Ultra-Orthodox men must be drafted into army, rules Israel’s Supreme Court

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Ultra-Orthodox men must be drafted into army, rules Israel’s Supreme Court

Judges ruled 9-0 that Haredi men can no longer be exempted from IDF service

Francine Wolfisz is the Features Editor for Jewish News.

Charedi Jews being targeted with water cannons in Jerusalem during a protest
Charedi Jews being targeted with water cannons in Jerusalem during a protest

Israel’s High Court has unanimously ruled ultra-Orthodox men must be drafted into the military, in a decision that threatens to further inflame political and social divisions.

The move, which was approved 9-0 on Tuesday, prompted anger from ultra-Orthodox politicians, with one defiantly vowing, “there is no power in the world that can cut off the people of Israel from studying the Torah.

An estimated 67,000 Haredi males living in Israel are eligible for the draft.

According to the ruling, the Government can no longer instruct the IDF and Defence Ministry to exempt Haredi men from IDF service.

Financial support for yeshiva students studying in lieu of military service will cease following the High Court decision.

The details of exactly how the ruling will be enforced or how many ultra-Orthodox students need to be drafted has yet to be revealed.

Haredi political parties were swift to voice their dismay at the ruling and are demanding blanket draft exemptions are reinstated.

Shas party chair Arye Dery, who formerly called the legislation “a mark of Cain and unprecedented bullying of Torah students in the Jewish state,” vowed to defy the ruling.

Posting on Telegram, he said the Torah is Israel’s “secret weapon against all enemies” and that any attempt to stop Jewish people studying it would “fail miserably.”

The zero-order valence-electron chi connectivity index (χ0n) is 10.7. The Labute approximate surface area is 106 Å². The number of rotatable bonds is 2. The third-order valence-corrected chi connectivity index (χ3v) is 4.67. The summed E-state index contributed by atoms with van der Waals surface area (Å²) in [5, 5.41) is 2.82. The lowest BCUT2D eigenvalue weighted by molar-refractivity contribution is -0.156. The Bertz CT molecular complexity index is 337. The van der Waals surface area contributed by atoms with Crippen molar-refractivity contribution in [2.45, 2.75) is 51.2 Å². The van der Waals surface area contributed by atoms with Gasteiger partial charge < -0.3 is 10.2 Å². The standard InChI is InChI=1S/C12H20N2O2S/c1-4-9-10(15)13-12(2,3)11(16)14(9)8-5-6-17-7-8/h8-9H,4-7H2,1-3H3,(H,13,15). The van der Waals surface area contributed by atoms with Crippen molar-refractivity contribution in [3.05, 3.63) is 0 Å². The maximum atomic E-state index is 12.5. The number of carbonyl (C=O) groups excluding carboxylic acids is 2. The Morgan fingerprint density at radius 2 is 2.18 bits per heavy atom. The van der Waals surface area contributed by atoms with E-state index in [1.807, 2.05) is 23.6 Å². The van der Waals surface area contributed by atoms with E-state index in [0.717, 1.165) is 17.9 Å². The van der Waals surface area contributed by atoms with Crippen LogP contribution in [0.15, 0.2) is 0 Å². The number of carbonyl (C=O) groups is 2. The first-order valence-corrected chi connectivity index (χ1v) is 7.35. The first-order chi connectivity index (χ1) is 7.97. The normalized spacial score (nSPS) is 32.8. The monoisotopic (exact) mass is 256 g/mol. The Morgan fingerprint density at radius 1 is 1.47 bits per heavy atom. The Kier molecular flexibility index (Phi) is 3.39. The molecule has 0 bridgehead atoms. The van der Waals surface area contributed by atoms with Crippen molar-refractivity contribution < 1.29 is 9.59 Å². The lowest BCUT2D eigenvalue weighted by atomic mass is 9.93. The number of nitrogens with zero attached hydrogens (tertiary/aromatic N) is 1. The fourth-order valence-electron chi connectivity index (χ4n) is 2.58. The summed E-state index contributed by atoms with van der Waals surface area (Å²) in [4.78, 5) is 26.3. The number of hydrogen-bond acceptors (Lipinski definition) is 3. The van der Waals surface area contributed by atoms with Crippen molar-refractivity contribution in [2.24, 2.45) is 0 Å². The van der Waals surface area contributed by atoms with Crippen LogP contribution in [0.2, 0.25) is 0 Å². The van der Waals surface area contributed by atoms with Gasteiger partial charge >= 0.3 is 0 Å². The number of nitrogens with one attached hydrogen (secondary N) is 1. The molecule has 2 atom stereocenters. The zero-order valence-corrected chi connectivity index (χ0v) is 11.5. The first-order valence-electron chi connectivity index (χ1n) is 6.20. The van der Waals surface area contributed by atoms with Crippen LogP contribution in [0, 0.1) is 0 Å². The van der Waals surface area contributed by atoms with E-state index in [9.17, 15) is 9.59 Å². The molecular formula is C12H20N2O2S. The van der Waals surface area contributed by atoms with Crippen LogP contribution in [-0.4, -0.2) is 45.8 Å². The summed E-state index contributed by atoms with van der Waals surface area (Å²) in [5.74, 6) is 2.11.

He wrote: “The Jewish people survived persecutions, pogroms and wars only thanks to maintaining their uniqueness, the Torah and the commandments

“No high-handed ruling will abolish the community of scholars in the land of Israel, which is the branch on which we all sit.”

Meanwhile, United Torah Judaism chairman and Housing Minister Yitzhak Goldknopf called the decision “expected and very unfortunate.”

He posted on X: “The State of Israel was established in order to be a home for the Jewish people whose Torah is the bedrock of its existence. The Holy Torah will prevail.”

Jerusalem Affairs Minister Meir Porush said the ruling “inevitably leads to two states”.

Elaborating further, he said “One run like the current state and one in which yeshiva students will continue to learn like they did in the state Ben Gurion declared.”

However, across the political spectrum there was much support for the ruling, which overturns the decades-long “status-quo” agreement exempting ultra-orthodox boys and girls from the army.

Opposition leader Yair Lapid said the days of “discrimination between blood and blood is over.”

On a statement on X he said: “The days are over when there are those who shout “we will die and not enlist” and those who die because they did enlist. Discrimination between blood and blood is over. We are at war on seven fronts, the IDF does not have enough soldiers. If we do not fight together, we will die together.”

Yisrael Beytenu chief Avigdor Liberman called the ruling “a significant step on the way to historical change” and posted on X: “In a year where a whole brigade of soldiers was lost or badly injured, in a year where reservists served for over 200 days, there is no clearer proof that the IDF needs more recruits, more people to share the load.”

Labor Party chief Yair Golan said called the ruling “a just decision”.

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